Posted by Ken Schneider
It was a week for Golden-winged Buntings and some other creatures that did not always fit their given names.
Every winter since 2007,when we first saw a Grasshopper Sparrow in the wetlands near our Florida home, we have looked for another. This past winter, while walking along a weedy patch next to a lake in our subdivision, I saw a small bird fly up and almost immediately drop down again out of sight. With patience, we coaxed the bird up into view by squeaking, and to our surprise it flew over to a bush and posed for photos.
This migrant Grasshopper Sparrow is more brightly plumaged than those native to Florida:
This photo illustrates its distinctive central crown stripe and provides only a glimpse of one of the small bright yellow patches at the bend of its wing that gave the Grasshopper Sparrow its original name of "Golden-winged Bunting:"
I found this photo from Illinois that I had taken in June of 2009. It appeared to justify the label that Audubon put on his painting of a "Golden-winged Bunting:"
More somber in its beauty,this bird was named, not for the Greek goddess, but for its weak call. Famous because it was the first wild bird banded in America, by Audubon himself, the Eastern Phoebe is a common winter visitor:
Palm Warblers do not warble, and their long legs are a clue that they spend more time on the ground than in palm trees. This one looks especially peaceful in subdued morning light:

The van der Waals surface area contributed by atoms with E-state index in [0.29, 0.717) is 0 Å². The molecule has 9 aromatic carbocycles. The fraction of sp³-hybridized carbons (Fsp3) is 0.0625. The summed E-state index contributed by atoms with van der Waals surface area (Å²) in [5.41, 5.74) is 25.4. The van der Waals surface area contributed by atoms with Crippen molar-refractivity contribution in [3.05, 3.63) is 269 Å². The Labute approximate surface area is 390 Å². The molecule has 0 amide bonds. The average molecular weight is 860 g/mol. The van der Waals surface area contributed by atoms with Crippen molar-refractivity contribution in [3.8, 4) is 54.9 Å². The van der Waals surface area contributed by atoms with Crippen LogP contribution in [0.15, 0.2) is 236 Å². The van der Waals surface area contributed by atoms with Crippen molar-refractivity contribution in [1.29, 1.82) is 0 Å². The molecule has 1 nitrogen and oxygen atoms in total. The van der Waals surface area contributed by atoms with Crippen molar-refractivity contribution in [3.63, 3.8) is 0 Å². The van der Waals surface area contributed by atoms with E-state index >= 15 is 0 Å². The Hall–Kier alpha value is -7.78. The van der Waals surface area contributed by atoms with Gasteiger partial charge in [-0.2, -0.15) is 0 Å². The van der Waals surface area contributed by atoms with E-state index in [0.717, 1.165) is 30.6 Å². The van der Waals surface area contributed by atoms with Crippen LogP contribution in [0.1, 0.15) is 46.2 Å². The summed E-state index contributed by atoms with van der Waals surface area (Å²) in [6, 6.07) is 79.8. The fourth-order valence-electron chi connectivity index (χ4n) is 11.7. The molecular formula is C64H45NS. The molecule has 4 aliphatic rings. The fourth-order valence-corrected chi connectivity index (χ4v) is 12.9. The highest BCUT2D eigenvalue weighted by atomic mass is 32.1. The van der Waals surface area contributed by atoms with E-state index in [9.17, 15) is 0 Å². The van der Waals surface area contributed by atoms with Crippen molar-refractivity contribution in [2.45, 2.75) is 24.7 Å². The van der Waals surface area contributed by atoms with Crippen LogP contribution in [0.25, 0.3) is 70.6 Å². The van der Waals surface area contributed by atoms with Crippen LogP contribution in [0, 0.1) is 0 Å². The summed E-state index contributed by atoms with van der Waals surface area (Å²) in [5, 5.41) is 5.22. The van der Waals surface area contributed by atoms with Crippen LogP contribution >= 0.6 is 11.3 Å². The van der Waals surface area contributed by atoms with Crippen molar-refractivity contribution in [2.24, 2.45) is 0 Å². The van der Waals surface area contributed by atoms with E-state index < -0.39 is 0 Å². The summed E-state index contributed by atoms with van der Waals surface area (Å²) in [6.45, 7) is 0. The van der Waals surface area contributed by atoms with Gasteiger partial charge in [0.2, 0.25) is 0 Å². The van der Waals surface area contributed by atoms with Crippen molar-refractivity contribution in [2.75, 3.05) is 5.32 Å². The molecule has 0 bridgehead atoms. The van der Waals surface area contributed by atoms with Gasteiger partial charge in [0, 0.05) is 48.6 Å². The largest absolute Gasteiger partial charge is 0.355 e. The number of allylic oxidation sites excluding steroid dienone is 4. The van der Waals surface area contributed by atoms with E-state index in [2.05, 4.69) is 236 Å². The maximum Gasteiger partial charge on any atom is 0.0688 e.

Blue-gray Gnatcatchers are certainly bluish gray, but they expend more effort catching spiders and caterpillars, than flying after gnats:
This gnatcatcher seemed to think I was a gnat, as it launched right at me when I depressed the shutter:
A visit to Chapel Trail Nature Preserve in the neighboring city of Pembroke Pines provided us with great views of an aptly-named Red-shouldered Hawk:
Here is a better view of the red shoulder:
Back in 2008, I photographed this Ring-necked Duck, but wouldn't Ring-billed have been a better name?
When it came time to name this Red-bellied Woodpecker, was "Red-capped" already taken?:
Exotic Purple Swamphen populations have rebounded in spite of a campaign to exterminate them. Thousands have been killed, including over 200 in a single day, but we hope that the gunners have not knocked down any similarly-colored Purple Gallinules:
Here is a Purple Gallinule for comparison (I grew up calling them Florida Gallinules):
Its relative, an uncommonly beautiful Common Gallinule (as I called it when I was a kid in New Jersey, subsequently named Common Moorhen, but this year its old name was officially restored by the AOU) saw its reflection in the calm water:
At Tree Tops Park in Davie, Florida, a Green Heron roosted on the boardwalk railing, but it shows not a trace of green:
In the wetlands near our home, a Great Egret was ready to take off:
My telephoto lens had a limited field of view, and I could not catch the egret's entire reflection:
Most of the Little Blue Herons we saw looked like this one, small and blue:
However, a white bird flew close by-- another egret? Its green legs and bluish beak tipped with black revealed it to be an immature Little Blue Heron:
Back-lit against the water, dark feathers are seen, beginning to replace the white:
Dragonflies were starting to increase in numbers. Here is a Halloween Pennant:
On closer inspection, does it wear a Halloween mask?:
White Peacocks lack feathers, and were numerous that morning:
This Queen is a male..
...and so is this guy named Julia: